The CBC has reversed course and will now allow political advertisements on its airwaves outside of election periods. Advocacy by the BCCLA, combined with a recent Supreme Court of Canada decision, resulted in the policy change.
“We are pleased that the CBC has been so responsive to our concerns,” said Robert Holmes, President of the BCCLA . “The Supreme Court of Canada has been unambiguous that bans on political advertising by government or government actors are unacceptable.”
The BCCLA was initially alerted to the policy when a federal Conservative Party advertisement was rejected by the CBC. In response to correspondence from the BCCLA, the network defended its policy, arguing that it was not subject to the Charter of Rights and Freedoms. The BCCLA then urged all parties in Parliament and the CRTC to take on the issue, and filed a CRTC complaint.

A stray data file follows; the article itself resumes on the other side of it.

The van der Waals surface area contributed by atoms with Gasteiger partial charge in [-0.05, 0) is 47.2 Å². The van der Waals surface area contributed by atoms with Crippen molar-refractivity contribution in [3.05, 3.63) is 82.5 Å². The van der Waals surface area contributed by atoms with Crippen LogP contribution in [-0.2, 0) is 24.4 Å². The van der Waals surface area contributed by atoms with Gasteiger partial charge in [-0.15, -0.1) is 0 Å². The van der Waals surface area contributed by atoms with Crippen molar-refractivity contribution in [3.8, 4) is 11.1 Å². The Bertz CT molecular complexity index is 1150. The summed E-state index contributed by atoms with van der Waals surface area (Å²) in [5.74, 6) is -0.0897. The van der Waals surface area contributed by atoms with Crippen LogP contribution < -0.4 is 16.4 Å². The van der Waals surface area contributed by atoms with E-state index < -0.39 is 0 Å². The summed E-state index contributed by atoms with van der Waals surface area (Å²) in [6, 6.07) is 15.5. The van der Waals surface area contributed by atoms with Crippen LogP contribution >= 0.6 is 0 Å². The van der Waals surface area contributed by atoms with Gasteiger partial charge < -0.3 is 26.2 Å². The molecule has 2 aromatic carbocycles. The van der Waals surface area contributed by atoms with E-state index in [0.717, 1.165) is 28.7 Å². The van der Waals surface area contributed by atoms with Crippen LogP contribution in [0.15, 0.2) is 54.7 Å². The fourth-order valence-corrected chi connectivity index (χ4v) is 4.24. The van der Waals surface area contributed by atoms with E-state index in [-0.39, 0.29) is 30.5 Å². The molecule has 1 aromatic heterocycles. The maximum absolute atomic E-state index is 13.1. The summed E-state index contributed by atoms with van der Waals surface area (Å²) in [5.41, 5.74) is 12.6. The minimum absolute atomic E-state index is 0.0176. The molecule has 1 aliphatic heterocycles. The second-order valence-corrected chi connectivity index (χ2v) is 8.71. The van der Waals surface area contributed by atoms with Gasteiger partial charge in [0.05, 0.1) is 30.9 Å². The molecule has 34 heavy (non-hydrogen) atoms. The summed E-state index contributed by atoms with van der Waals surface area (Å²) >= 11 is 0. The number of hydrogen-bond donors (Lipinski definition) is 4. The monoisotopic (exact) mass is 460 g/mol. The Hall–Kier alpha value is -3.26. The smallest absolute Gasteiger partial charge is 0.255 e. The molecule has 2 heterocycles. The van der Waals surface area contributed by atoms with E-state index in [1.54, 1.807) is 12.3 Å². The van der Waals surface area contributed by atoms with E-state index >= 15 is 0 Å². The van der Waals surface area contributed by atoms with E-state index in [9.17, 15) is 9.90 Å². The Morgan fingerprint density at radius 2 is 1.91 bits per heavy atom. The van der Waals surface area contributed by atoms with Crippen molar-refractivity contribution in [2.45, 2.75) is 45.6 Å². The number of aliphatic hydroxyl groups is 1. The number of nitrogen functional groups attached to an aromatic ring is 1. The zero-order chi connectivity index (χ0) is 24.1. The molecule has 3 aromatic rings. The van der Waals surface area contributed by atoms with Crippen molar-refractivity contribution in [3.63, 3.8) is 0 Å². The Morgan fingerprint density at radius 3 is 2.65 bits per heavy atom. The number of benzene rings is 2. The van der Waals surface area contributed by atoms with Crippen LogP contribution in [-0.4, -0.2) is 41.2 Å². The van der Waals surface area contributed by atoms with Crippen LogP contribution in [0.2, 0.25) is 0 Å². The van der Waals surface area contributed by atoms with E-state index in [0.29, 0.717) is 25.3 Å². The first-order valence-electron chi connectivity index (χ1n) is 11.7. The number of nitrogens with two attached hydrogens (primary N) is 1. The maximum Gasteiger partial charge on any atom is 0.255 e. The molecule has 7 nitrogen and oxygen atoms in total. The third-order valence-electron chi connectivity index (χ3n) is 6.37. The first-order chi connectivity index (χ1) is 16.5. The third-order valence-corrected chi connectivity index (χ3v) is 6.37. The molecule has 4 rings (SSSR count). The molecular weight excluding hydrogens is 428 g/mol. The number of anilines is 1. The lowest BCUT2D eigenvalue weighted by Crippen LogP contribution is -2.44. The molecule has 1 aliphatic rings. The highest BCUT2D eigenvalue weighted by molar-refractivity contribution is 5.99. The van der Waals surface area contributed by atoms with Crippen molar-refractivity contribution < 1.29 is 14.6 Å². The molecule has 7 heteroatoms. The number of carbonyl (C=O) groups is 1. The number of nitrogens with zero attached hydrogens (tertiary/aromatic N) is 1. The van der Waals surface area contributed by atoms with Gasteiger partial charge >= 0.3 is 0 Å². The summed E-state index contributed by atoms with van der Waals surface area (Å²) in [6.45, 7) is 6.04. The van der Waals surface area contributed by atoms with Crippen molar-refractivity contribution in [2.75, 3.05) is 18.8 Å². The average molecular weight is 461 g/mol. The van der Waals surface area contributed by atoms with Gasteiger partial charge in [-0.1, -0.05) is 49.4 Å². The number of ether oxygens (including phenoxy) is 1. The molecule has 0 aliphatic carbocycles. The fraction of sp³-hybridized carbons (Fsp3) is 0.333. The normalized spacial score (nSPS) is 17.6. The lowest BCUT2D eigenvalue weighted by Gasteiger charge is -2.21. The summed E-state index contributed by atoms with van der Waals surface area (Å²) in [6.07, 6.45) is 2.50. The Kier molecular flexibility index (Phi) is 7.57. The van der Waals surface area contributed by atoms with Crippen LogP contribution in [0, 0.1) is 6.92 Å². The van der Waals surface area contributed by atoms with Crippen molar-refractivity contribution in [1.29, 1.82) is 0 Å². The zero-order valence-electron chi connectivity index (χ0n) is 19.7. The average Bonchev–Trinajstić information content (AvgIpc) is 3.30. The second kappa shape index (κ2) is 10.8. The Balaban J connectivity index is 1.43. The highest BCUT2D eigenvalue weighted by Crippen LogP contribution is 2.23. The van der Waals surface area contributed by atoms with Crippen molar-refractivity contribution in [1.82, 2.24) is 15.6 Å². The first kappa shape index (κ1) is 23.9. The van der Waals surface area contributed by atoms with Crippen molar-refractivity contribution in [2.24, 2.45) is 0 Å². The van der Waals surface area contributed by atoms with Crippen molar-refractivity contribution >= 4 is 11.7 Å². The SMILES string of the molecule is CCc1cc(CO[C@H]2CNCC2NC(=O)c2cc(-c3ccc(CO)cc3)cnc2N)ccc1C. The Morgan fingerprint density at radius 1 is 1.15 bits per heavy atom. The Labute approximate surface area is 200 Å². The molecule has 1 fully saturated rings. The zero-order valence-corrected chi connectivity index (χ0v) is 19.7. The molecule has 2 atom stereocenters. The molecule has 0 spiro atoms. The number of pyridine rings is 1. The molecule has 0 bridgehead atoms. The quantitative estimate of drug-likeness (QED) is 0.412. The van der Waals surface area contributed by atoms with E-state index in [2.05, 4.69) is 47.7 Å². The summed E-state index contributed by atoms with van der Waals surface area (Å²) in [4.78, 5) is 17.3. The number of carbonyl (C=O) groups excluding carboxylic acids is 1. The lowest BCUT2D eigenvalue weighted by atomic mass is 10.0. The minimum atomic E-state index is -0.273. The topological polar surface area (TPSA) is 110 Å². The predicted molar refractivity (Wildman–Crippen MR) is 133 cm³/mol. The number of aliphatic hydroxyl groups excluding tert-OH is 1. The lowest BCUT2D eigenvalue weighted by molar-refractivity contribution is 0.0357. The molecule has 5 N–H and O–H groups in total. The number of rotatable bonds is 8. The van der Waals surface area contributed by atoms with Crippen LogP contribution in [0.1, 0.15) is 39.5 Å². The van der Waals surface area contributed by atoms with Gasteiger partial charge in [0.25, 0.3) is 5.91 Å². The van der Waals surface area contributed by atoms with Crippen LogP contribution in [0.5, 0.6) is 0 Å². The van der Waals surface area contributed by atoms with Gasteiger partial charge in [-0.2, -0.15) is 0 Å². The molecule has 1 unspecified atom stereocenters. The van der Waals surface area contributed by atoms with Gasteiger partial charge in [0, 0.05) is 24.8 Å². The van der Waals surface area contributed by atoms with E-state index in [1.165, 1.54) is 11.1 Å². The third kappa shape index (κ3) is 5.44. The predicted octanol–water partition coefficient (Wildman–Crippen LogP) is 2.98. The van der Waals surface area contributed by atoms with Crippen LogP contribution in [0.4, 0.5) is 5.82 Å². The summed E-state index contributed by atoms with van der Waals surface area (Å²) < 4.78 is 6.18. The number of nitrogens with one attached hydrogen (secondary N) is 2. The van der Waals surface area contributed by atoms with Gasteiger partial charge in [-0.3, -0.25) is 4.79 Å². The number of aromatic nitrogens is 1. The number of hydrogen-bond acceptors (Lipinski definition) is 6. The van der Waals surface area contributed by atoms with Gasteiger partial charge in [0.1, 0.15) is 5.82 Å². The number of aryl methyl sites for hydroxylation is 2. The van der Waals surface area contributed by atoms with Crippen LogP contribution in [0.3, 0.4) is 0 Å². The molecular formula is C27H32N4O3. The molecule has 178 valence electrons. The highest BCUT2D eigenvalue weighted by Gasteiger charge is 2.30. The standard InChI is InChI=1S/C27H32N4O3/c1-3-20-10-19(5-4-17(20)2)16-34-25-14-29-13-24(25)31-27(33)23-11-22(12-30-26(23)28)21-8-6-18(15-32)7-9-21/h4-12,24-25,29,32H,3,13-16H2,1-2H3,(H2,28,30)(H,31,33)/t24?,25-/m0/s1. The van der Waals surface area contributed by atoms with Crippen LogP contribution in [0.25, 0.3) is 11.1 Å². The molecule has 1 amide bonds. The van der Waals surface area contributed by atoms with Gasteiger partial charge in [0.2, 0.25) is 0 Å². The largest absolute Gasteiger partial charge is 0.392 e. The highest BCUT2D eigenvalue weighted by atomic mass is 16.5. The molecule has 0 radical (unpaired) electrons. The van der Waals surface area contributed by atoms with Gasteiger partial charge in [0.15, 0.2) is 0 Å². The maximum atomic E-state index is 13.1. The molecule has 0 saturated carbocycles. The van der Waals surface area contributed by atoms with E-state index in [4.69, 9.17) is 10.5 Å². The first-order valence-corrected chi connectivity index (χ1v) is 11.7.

“The CBC has made a decision that protects the principles of fair speech that Canadians hold dear,” said Holmes. “This policy makes the CBC a leader in ensuring that Canadian political issues are able to participate equally with credit cards and laundry detergent for the eyes of the nation.”
The BCCLA intervened in the Greater Vancouver Transportation Authority Supreme Court of Canada case between the Canadian Federation of Students and Translink when Translink attempted to prevent the CFS from running ads with political content. The Court held that the political advertisement ban was unconstitutional. One of the core mandates of the BCCLA is to educate policy makers and the public on the importance of free expression to a democratic society.
Robert Holmes, President, 604-838-6856
David Eby, Executive Director, 778-865-7997